Budgeting is not as glamorous as other aspects of clinical trial operations, yet this back-office task is key to a study’s success.

Specifically, a well-considered budget is key in maintaining solid working relationships between sponsors and clinical trial sites, notes Medidata clinical trial financial management vice president Meghan Harrington. And sponsors should maintain such relationships as they allow for future working opportunities, adds National Institute of Health and Care (NIHR) head of feasibility and start-up Laura Bousfield.  

But there are lingering challenges in budget negotiations between sponsors and sites. This can lead to clinical trial delays, or worse: fractured working relationships. Patients can end up losing out if trials are delayed due to budgeting disputes, Bousfield tells Clinical Trials Arena on the sidelines of the in-person Medidata NEXT London conference (May 24).

Imbalance in clinical trial budgets

One issue that needs to be tackled is that trial sites often feel they have little power in the negotiation process, Harrington says. The sponsor or CRO defines the anticipated clinical trial budget and then this is negotiated with trial sites.

“[Communication] is something we should improve on and think how we can bring those voices to the table in that negotiation,” Harrington adds. If there is no trust and clarity, it can sow doubt among sites if they should work with the sponsor again in the future.

Meghan Harrington and Laura Bousfield at the Medidata NEXT London conference.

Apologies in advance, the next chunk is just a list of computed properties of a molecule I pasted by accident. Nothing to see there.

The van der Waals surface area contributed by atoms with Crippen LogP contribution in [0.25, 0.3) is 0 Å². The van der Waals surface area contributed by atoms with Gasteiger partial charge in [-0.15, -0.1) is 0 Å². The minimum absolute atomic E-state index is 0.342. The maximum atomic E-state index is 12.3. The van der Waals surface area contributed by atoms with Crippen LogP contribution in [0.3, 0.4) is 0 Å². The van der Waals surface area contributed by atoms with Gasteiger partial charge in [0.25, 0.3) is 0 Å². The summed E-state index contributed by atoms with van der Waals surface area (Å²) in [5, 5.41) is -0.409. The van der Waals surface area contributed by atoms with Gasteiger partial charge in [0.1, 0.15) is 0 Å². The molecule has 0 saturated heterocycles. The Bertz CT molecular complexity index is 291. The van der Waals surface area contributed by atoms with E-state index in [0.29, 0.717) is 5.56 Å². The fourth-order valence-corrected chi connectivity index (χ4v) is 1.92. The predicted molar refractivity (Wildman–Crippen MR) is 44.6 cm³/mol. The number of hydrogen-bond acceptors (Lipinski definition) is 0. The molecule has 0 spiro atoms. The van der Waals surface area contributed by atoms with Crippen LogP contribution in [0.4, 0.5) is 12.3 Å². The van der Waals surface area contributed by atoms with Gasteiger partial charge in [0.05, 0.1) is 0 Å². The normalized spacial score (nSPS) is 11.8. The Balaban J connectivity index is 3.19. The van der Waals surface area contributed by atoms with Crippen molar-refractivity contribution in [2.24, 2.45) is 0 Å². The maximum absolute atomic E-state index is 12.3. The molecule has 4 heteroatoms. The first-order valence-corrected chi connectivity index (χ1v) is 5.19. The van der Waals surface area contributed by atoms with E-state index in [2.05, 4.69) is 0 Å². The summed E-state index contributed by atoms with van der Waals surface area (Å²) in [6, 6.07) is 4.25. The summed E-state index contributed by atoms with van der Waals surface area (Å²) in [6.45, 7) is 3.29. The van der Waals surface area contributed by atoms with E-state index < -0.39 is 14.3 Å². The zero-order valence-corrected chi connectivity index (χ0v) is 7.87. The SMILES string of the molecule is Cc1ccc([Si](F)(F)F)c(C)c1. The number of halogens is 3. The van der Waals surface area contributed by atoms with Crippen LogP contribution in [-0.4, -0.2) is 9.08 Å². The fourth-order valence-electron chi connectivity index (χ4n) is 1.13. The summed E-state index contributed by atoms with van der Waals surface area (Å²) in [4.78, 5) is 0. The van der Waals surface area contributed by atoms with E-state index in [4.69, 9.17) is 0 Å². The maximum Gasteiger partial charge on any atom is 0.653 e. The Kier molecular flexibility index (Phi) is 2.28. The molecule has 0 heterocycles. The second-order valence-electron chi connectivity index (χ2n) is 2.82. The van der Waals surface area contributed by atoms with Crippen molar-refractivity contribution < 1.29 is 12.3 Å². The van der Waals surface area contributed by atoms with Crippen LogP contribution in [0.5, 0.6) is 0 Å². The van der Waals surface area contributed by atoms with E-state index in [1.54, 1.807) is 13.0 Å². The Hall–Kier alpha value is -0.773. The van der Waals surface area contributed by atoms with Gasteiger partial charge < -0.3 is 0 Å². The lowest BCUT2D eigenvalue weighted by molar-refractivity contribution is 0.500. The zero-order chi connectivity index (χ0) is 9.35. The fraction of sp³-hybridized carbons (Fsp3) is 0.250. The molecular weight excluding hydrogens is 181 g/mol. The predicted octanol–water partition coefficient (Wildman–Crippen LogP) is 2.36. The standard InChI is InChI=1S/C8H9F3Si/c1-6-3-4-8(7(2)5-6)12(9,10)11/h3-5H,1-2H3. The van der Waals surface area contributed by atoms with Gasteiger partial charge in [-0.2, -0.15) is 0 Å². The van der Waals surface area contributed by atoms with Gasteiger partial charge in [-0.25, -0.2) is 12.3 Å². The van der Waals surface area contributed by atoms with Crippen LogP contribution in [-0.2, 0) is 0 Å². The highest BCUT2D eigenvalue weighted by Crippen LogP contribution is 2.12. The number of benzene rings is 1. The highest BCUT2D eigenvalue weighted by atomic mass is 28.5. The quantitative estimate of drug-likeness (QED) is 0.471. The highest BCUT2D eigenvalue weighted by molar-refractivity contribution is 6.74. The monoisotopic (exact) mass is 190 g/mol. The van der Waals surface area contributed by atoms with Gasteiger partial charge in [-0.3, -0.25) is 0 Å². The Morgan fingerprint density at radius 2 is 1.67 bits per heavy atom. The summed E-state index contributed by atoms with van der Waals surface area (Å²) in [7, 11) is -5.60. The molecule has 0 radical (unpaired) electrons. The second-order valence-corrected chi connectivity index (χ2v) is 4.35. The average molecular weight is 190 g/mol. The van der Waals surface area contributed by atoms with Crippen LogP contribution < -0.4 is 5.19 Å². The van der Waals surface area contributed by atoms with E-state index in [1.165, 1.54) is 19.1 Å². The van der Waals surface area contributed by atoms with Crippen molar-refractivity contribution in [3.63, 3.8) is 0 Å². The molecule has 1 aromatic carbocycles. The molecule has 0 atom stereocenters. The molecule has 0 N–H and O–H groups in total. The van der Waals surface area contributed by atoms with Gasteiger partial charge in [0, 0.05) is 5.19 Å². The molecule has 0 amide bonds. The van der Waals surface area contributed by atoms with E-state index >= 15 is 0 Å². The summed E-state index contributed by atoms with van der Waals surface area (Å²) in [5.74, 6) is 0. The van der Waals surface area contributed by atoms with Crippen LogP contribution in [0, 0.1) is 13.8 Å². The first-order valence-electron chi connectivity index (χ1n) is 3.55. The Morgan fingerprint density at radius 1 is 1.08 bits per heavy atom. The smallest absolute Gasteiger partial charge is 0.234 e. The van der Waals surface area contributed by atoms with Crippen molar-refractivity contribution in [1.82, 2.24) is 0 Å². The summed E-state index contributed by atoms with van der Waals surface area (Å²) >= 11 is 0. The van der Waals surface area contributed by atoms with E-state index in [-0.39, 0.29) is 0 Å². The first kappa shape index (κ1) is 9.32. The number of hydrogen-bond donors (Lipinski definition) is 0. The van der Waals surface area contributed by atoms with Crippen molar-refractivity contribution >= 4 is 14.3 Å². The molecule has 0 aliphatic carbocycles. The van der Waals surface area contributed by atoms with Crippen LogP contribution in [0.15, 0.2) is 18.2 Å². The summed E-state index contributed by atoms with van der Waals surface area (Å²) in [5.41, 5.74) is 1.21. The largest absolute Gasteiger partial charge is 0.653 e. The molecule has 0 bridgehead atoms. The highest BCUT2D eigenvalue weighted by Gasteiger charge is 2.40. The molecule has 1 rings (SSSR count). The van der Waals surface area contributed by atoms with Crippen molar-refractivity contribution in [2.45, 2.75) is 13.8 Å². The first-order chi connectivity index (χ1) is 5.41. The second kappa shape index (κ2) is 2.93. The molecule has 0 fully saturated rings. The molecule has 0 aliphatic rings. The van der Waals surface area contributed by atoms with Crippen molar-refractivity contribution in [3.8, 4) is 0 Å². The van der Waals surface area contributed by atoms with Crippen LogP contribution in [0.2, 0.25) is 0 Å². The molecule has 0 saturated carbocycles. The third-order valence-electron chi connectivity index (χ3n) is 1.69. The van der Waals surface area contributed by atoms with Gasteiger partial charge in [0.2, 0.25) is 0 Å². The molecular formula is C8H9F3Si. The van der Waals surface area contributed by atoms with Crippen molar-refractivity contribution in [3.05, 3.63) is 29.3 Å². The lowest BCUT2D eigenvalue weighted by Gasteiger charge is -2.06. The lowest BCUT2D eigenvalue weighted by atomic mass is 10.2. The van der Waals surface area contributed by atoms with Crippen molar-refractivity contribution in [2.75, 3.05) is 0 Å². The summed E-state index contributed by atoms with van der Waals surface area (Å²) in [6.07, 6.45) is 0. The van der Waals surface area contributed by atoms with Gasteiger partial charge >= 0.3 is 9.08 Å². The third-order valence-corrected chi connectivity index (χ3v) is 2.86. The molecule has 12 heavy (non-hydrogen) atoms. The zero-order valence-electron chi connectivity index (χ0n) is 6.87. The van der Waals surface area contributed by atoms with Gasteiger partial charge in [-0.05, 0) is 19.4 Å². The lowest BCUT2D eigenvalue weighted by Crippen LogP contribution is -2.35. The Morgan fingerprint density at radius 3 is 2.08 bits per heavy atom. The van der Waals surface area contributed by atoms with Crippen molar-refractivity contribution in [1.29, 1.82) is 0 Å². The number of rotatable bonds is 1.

Understanding the specific needs of the site is an important step in settling on a budget. The sponsors need to investigate additional costs and requests from the site, Harrington notes. For example, if a site is in a rural area, they might need a power generator to conduct the study. “Those are unique considerations that you have to plan for and allow for that kind of cushion in negotiations,” she explains.

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Budget challenges with DCT

Adding decentralised elements to a study brings its own challenges in budgeting, Bousfield says. Whether the brick-and-mortar site is shifted to a wearable device, removing many physical interactions in a formal setting, the clinical trial site is still a key study point. Consideration on what the site means in the decentralised study should be spelled out.

Decentralisation can potentially inflate clinical trial costs, Harrington says. Decentralisation requires a lot of coordination among clinical trial sites. Further, shifting specific aspects of the trial from the site to patients’ homes shift move of the study burden on patients. Sponsors should consider the time and effort patients put in decentralised trials and considered compensation, which would also add to the study budget, she notes.

Digital tools to assess the budget

In multi-country trials, sponsors would often need to juggle country or site-specific issues that can make budget planning more complicated. In the UK, together with Medidata, Bousfield helped launch the web-based interactive Costing Tool (iCT) which provides a framework of costs to support budget negotiations for industry-sponsored trials in the NHS. Such tool allows global sponsors to learn how the UK healthcare system is set up to avoid breakdowns or delays in the budget negotiations, Bousfield explains.

The iCT tool is a mandated requirement for NHS-relevant clinical trials. Bousfield says other countries have reached out to her to better understand how the tool was developed and to learn about its implementation.

While ideal, a unified global tool across all countries may not be realistic. Given the differences in cultures and global needs in every site and country, to come up with one worldwide approach will be difficult, Harrington says. Instead, the industry should have conversations about budgeting with different countries to understand their needs and give them a chance to iterate what works for them in the context of their culture and clinical research approaches, she adds.